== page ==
In this day and age, millions of people are constantly on their mobile devices. Smartphones make 70% of those devices and on them, most time is spent on apps – around 90%.
The world seems to be chock-full of apps, and it makes you feel like there’s no room for more, but that’s not quite true. Competition is indeed harsh, but if you manage to make a great app people will flock to it.
So what makes an app a great one? What should you pay attention to, and what should you avoid doing? We’ll answer all these questions here to help you build something that’s both distinctive and useful from a user perspective.
Phases of App Design
You probably have some idea of the app you’d like to turn into reality, or a specific problem you want to be solved by the app. But not all ideas are going to be successful, so how will you know if the idea is worth making into an app?
The Initial Idea
This is where you try to clear out what the idea is. Ask yourself what problem this idea solves, who would be interested in it and who are your target consumers. Find out if something similar already exists, and what would make your app stand out among the sea of other apps.
Shaping the Idea
In this phase, you go a bit further into specifics. It’s time you make a rough sketch of your app and figure out how it would look, what its functions would be. You also need to decide if you want to run it on iOS or Android, or both as well as figure out if you plan on getting money from it (in-app purchases, ads, freemium, etc.) or not.
It’s time for thorough research to get a clearer picture of how to proceed. Research the specific niche of your app. Check out the competition, especially customer reviews – that’s where you’ll find out the good things the people like, and (with negative reviews) what mistakes your competitors made, so you can avoid them. There lies the gold mine of information. And as the last step of this phase, you need to adjust your idea a bit according to your findings from the research.
This is what’ll separate your app from the rest, so pay attention to details and be thorough.
Wireframe(ing) is the first thing you should do now. It’s like taking that rough sketch you thought of and making it into a blueprint for your app, keeping the user experience (UX) in mind. Think of it as a two-dimensional illustration of a screen to give a more precise visual concept to the app. So it will give you a general idea of how your app will look after designing and developing it (looks and functionality).
Now comes designing the app. The right structure frame and right tools are no small matter when it comes to app design, so inform yourself before choosing what’s best for your app. How should you do this? You could do it yourself (if you’re a designer – yes, but if not, better leave it to the professionals), or use an app builder. Perhaps it’s best to hire a professional that knows these things but stay involved throughout the entire process, it is your app, after all.
UI and UX phase comes next. Things like elements, colors, fonts – the UI part of the story, are very important, considering how much effect they have on users, so please choose carefully. This can be a make-or-break factor in your app success.
Make sure the structure is not overcomplicated and functions are user-friendly. The UX part of the designing should have you considering how to simplify things, so users can have a great experience “gliding” through your app.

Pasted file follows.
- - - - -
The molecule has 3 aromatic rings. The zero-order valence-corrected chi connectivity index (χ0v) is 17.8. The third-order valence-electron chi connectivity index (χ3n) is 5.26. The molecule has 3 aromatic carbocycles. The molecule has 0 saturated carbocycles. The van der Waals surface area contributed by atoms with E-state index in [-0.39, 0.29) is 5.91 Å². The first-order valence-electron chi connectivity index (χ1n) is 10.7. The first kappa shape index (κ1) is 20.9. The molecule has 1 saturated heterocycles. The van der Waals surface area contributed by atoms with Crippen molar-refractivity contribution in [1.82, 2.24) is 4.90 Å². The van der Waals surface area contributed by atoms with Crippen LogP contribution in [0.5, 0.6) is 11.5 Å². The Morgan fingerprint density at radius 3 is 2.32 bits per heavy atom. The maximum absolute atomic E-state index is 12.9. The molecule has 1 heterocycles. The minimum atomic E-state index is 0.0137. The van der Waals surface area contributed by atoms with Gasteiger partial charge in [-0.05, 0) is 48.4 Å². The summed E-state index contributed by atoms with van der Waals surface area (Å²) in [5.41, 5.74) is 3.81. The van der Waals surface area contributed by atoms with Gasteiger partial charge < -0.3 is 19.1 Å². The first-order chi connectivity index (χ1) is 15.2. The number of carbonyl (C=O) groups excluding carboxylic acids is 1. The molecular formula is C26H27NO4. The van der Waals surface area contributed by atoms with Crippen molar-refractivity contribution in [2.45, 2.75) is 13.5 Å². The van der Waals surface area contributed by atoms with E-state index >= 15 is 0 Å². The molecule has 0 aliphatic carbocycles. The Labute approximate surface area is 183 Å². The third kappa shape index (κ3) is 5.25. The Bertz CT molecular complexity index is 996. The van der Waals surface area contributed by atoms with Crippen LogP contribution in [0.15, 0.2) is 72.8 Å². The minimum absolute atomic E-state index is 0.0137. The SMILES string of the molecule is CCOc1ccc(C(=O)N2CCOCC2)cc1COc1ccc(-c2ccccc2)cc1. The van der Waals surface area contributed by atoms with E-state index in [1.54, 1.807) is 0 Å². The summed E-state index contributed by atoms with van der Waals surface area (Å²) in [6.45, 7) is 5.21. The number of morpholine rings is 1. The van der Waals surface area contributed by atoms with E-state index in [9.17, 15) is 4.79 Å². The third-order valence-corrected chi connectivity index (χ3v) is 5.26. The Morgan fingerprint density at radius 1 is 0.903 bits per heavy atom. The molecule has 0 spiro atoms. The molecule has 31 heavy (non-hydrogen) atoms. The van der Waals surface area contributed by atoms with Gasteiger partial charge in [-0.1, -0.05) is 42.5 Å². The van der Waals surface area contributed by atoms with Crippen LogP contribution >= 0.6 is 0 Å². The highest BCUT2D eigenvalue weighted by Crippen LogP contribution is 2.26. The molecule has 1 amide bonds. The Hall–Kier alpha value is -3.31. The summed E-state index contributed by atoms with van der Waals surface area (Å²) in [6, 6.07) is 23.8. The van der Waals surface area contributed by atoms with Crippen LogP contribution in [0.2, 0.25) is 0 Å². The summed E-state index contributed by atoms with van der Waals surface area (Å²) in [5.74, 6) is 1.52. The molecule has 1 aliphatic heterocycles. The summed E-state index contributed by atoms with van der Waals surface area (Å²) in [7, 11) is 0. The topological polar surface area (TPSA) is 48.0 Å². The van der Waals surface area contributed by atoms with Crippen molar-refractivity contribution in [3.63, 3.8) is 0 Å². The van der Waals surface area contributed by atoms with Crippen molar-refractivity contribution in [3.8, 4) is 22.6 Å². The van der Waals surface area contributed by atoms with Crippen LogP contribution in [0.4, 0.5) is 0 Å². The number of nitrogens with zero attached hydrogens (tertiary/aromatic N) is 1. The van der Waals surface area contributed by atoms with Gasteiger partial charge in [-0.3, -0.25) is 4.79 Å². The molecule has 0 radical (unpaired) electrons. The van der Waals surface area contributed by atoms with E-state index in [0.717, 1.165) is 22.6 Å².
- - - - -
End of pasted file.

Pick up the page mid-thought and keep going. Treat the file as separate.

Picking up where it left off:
Let’s take, for example, part of an app where you need to stuff a lot of information, like with online payment forms. They are often long, sometimes complicated, and require a lot of typing. Many people dislike them, and if you need one for your app, you should simplify it, divide it into chunks of information, and make it easier to follow and fill in. That will help the user to easily navigate and enjoy the app, and not give up in frustration and abandon payment or uninstall it after the first hurdle.
The last phase in the design process is getting mockup feedback. To make sure you’re on the right tracks, and before you pour money and time into developing your design you should get some opinions from family, friends, your clients (if you have them), anyone and every one, on your mockups. Listen carefully to what they say and if necessary, change things.
It’s the coding time! There will probably be some smaller changes made in this phase when your designer (and you) would have to see what issues the developer(s) ran into, or what improvement can be made to make the app run more efficiently. But, unless you’re a developer, this part of the process is pretty much out of your hands. Just kick back and enjoy, you did a great job so far!
You can ask the same people for feedback (ask some more if you can) to try your app out, and see what they think. Find out if it has any bugs, so you can fix it with your design/developer team.
This phase comes in two parts:
Beta version is like a soft (test) launch in the real world, where you let this “experimental” version of your app be tried out by your target users (the people you’ve intended this app for). They are the ones who will probably be your first adopters, and through their response, you might see whether your app might succeed or not.
After all this, it’s finally time for launch. The big one! Now it’s out there for everyone to use. But if you want to attract people to your app you need to market it and keep improving UX.
We made it!
Competition in the app world is truly fierce, but don’t get discouraged because there will always be a place for great ones. So squeeze that brain of yours for a brilliant idea and follow these steps so you can make a superb app that will bring you stellar success!